Daniel, they ALREADY paid their "fair share", and they continue to do so. They already paid taxes on all of the money they earned as "fat cat bankers". They paid their income tax. And now they've retired and are living off of the money that they put away - invested in other people's businesses to help THEM make money - and that money is now taking care of them. And they are STILL paying taxes on it.


That is not fair.


The only "fair" solution is for EVERYONE to pay, whether he makes minimum wage or millions every year. A flat tax of 10-15% on EVERYBODY. No loopholes, no deductions, no credits, no "earned income" or "alternative minimuim" anything. FLAT tax.


And no politician gets a cent in take-home or any other kind of pay until there is a balanced budget that includes MASSIVE cuts in spending, and eradicates this ridiculous deficit that has us sending our grandchildren's money to China.

SuzyB... SuzyBarno

But the majority of money that the uber rich make is off of capital gains right?? That's why the bill wasnt passed. I do think there should be a flat tax on all earned income.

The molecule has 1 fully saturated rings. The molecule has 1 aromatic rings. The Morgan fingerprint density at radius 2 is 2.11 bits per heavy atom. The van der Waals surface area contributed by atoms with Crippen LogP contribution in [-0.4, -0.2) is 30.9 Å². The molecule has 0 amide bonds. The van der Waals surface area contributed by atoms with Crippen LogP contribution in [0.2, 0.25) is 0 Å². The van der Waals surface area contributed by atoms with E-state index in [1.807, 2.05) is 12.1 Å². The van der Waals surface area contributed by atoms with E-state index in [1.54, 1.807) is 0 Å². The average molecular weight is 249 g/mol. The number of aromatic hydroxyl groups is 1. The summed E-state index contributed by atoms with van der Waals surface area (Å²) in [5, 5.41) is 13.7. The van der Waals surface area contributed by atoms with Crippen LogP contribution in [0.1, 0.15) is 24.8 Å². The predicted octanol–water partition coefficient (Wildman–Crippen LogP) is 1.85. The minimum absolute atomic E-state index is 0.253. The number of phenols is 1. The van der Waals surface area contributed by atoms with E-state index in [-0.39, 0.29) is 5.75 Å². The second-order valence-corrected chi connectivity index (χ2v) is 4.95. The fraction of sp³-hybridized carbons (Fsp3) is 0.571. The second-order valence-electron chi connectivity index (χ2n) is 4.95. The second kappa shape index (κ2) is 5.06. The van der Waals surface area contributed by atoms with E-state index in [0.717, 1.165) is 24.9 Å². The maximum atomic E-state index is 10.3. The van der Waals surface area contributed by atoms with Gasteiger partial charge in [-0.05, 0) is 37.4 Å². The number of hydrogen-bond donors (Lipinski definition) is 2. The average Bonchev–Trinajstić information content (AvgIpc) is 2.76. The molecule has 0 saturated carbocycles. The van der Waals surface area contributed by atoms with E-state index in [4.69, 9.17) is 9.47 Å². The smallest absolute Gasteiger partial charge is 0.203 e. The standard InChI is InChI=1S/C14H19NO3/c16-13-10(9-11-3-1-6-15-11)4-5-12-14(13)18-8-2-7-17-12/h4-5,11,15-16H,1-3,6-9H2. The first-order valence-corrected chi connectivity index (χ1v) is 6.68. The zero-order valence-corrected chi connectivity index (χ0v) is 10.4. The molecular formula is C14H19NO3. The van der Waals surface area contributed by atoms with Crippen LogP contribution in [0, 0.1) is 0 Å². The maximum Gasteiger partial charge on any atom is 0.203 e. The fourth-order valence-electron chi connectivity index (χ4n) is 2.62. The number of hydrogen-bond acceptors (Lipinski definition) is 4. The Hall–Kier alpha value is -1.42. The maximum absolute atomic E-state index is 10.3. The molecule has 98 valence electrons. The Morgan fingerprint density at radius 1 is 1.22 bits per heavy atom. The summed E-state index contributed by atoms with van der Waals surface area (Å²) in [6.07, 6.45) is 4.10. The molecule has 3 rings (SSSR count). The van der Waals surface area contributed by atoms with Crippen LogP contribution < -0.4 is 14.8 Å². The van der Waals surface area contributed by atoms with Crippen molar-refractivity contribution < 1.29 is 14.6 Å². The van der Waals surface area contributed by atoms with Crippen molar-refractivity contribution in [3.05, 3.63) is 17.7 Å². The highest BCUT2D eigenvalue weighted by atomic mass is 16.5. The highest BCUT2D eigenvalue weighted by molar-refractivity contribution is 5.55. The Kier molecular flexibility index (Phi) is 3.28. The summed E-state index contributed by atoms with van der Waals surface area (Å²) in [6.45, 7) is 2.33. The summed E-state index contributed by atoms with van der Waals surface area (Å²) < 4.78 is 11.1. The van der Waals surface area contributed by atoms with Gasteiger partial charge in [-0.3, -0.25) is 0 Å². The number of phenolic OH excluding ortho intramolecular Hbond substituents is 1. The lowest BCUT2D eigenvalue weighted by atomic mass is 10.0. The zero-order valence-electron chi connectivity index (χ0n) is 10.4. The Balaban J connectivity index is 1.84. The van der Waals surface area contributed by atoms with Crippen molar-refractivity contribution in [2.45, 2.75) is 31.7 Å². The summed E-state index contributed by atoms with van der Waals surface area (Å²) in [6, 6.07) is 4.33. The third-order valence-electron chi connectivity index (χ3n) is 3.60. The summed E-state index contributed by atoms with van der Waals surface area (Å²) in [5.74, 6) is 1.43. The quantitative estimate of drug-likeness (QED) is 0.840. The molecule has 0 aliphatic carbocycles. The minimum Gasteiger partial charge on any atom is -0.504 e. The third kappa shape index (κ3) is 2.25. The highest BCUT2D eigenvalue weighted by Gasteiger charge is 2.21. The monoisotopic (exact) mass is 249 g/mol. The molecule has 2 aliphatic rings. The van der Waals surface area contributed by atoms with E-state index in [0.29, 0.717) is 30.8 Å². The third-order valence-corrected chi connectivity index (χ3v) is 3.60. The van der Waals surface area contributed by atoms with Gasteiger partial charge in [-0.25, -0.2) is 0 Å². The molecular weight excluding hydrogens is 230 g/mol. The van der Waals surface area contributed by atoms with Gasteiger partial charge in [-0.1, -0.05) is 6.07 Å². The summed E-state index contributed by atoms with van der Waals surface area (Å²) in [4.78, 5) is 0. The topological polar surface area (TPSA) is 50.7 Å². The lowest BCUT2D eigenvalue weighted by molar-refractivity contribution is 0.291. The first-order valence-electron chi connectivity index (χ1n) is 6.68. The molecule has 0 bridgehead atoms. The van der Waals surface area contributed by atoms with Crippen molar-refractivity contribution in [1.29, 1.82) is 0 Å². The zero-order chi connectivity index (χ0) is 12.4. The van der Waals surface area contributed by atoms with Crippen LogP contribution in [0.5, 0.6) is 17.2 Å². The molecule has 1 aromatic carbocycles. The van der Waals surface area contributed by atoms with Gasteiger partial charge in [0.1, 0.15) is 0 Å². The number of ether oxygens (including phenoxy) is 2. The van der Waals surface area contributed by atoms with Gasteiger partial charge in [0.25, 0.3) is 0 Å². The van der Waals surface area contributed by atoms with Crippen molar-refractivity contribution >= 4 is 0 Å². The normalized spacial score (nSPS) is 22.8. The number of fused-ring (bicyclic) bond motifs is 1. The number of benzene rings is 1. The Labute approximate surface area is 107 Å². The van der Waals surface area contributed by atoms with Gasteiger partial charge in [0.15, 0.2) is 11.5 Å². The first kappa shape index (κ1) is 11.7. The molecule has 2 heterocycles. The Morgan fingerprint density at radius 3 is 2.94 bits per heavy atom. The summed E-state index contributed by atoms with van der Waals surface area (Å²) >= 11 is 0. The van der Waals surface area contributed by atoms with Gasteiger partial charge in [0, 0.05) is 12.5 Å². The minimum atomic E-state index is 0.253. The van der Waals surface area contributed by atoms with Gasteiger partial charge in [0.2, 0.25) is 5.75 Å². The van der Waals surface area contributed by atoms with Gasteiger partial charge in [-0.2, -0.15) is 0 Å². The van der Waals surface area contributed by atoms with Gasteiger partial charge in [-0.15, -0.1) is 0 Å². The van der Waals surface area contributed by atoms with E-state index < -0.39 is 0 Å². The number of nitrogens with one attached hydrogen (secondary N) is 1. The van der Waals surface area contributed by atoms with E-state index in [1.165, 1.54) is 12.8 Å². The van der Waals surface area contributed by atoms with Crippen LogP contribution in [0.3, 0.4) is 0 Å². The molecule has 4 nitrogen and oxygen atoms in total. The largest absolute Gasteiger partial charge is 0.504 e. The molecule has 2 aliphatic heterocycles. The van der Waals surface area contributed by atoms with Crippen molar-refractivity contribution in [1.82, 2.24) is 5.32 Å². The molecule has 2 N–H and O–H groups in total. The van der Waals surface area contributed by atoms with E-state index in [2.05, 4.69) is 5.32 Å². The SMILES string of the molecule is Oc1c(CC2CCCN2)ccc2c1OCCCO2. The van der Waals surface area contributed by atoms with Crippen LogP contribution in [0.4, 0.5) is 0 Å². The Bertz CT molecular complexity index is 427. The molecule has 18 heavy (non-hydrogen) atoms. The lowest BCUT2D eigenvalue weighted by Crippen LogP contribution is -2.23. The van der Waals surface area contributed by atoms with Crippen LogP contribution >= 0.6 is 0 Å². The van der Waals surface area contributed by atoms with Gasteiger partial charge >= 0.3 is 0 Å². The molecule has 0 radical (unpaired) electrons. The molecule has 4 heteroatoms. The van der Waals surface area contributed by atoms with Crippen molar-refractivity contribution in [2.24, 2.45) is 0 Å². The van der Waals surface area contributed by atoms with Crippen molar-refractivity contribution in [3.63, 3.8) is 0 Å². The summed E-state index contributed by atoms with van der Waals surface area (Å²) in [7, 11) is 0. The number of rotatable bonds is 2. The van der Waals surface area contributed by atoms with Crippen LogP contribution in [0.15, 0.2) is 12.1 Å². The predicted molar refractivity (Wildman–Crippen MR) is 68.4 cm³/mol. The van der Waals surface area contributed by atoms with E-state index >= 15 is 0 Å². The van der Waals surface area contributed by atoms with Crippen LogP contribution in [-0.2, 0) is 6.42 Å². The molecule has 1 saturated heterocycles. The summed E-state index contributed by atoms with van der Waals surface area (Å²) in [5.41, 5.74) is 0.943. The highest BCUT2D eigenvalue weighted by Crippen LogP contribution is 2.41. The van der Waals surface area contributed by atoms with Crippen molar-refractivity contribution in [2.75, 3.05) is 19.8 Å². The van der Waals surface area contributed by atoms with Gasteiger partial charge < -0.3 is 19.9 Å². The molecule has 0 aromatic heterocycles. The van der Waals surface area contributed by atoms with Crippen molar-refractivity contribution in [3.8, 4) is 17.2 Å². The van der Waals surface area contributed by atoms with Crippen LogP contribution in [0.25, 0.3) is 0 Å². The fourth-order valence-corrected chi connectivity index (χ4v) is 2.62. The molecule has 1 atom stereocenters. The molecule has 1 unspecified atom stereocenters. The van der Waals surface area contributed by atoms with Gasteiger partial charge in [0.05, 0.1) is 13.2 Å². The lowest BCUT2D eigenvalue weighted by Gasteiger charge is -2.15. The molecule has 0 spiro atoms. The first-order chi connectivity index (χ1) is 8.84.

texas... texasmamma777

Stop calling it the "Buffet Rule". It's clearly the "Obama Rule", and yet another, ill-thought out, losing proposition from him & his inept team.

nonmember avatar Dad

@Jessy Roos - no one forces you to take a certain job, learn and perfect your talents at a certain trade, or whatever. If you decided to be a teacher, police officer, fireman, nurse, etc and find yourself upset at how much/little you earn, then it is **YOUR FAULT**, not MINE - by that I mean, you should have done investigative research PRIOR to taking a job or accepting a career path. If you just go around in life simply choosing to do the first thing that comes along without taking into account all of the consequences, then you are definitely NOT someone I want charged with the task of rescuing my family and I from a fire, or performing medical treatments on myself or others, or someone I want teaching my children in school. YOU AND YOU ALONE are responsible for the decisions you make and the consequences of those decisions are YOURS AND YOURS ALONE to accept and live with. If I am a successful millionaire who has made responsible and informed decisions, I should NOT be made to pay more in taxes because you don't think you make enough money.

nonmember avatar KathyT.

Whoa, hold on there for a minute, Dad. Are you suggesting that everyone should pick their profession based on how much money they make? What about the teacher who is passionate about their job, or something similar? By your logic, there would be no teachers, nurses, plumbers, etc. I don't want to live in a world where everyone picks their profession based on how much money they can make.